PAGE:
Nathan Ellering of CoSchedule on Their Research and Crafting the Perfect Headline
Headline writing is an art, and as we described last week in our article about “How to Write an Outstanding Blog Post Headline,” it is also partly a science.
Full-service content marketing and social platform CoSchedule knows that which is why they developed their “Headline Analyzer” for digital marketers looking to strike the perfect balance.
Interested in learning how it works, we used the tool and combined best practices with sheer volume to produce our own headline scored of 74:
But what research goes into their scoring system, what can content marketers take away from it, and how have headline trends changed in the past few years?
For more on CoSchedule’s research and crafting the perfect headline, we spoke with Nathan Ellering, Content Marketing Lead of CoSchedule:
Outbrain: Why is it important for blog post headlines to contain a mix of common, uncommon, emotional, and power words?
Nathan Ellering: From recent research, we’ve found that lots of headlines are generic, meaning they’re label headlines that essentially target only a keyword. While that’s fine for search engines, that same research tells us when you connect your headlines into a human emotion—like saving time and money, or becoming better at something—those headlines get more clickthroughs and social shares.
The mix of common, uncommon, emotional, and power words was a way for us to describe that phenomenon. Basically, most headlines would only contain common or uncommon words, but you’ll have a much higher likelihood of getting more out of your headline if you add in emotional and power words.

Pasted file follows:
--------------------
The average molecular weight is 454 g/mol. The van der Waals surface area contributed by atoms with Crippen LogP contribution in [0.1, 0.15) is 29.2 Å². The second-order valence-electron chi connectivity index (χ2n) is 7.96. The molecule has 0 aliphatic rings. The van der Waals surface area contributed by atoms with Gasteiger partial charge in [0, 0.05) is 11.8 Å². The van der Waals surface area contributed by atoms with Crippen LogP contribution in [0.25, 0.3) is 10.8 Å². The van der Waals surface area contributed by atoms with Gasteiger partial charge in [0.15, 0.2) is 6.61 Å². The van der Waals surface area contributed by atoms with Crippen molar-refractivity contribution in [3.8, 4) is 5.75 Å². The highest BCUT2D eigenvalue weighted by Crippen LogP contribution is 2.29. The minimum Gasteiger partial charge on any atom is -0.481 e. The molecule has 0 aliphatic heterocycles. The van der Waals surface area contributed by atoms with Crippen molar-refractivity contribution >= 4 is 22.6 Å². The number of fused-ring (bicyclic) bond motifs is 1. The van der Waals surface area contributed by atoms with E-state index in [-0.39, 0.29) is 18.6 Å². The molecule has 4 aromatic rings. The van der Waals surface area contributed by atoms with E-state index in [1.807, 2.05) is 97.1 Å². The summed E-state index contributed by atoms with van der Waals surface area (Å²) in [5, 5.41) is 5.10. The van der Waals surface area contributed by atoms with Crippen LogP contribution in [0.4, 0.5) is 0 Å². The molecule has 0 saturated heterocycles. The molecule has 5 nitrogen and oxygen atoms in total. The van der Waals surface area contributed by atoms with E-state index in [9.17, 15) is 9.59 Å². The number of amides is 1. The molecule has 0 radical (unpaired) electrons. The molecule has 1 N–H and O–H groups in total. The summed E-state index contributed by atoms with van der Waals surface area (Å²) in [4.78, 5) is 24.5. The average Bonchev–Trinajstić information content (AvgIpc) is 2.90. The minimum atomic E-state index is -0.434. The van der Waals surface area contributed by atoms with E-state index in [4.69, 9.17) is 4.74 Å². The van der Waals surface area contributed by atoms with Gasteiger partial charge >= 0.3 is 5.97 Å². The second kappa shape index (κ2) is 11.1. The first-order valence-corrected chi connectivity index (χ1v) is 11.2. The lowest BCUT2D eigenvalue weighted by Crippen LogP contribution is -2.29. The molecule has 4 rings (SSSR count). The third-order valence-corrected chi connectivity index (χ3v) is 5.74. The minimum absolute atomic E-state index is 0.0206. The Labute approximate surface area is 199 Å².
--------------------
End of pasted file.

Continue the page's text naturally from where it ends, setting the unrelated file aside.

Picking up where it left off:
Emotional words are just as you’d think—ones that spark curiosity and intrigue, and bring the reader in to know what your content is all about. Power words are a coupling of emotional words together.
Here’s a list of some of the words you can use in the headline analyzer to explain the four categories a bit better (and that will help you write even better headlines–increasing your score and grade):
Outbrain: What are some examples of headlines that have scored highest on your headline analyzer?
Ellering: If you think of us as a teacher, we don’t always give you a perfect score—even if your headline is great. It’s actually pretty tough to get a 100, so if you shoot for anything 70 or more, you’ve got an awesome headline.
We know that how to, list and question headlines perform really well, so that’s really what we advocate.
This graphic gives some pretty good structures that should perform well in the headline analyzer:
Outbrain: What are some takeaways for content marketers from these top-performing headlines?
Ellering: Honestly, it’s really about showing your value proposition for your content right in your headline. Think about it:
That’s a real headline in our system.
Now, if you wanted to make that more emotional to make your readers feel like they missed out if they don’t click through, you could change that headline to something like:
“How To Stretch Your Wedding Budget To Make It The Perfect Day”
You can see the appeal there with a unique angle and the hook is catchy—people want to save money, and weddings are typically mega expensive.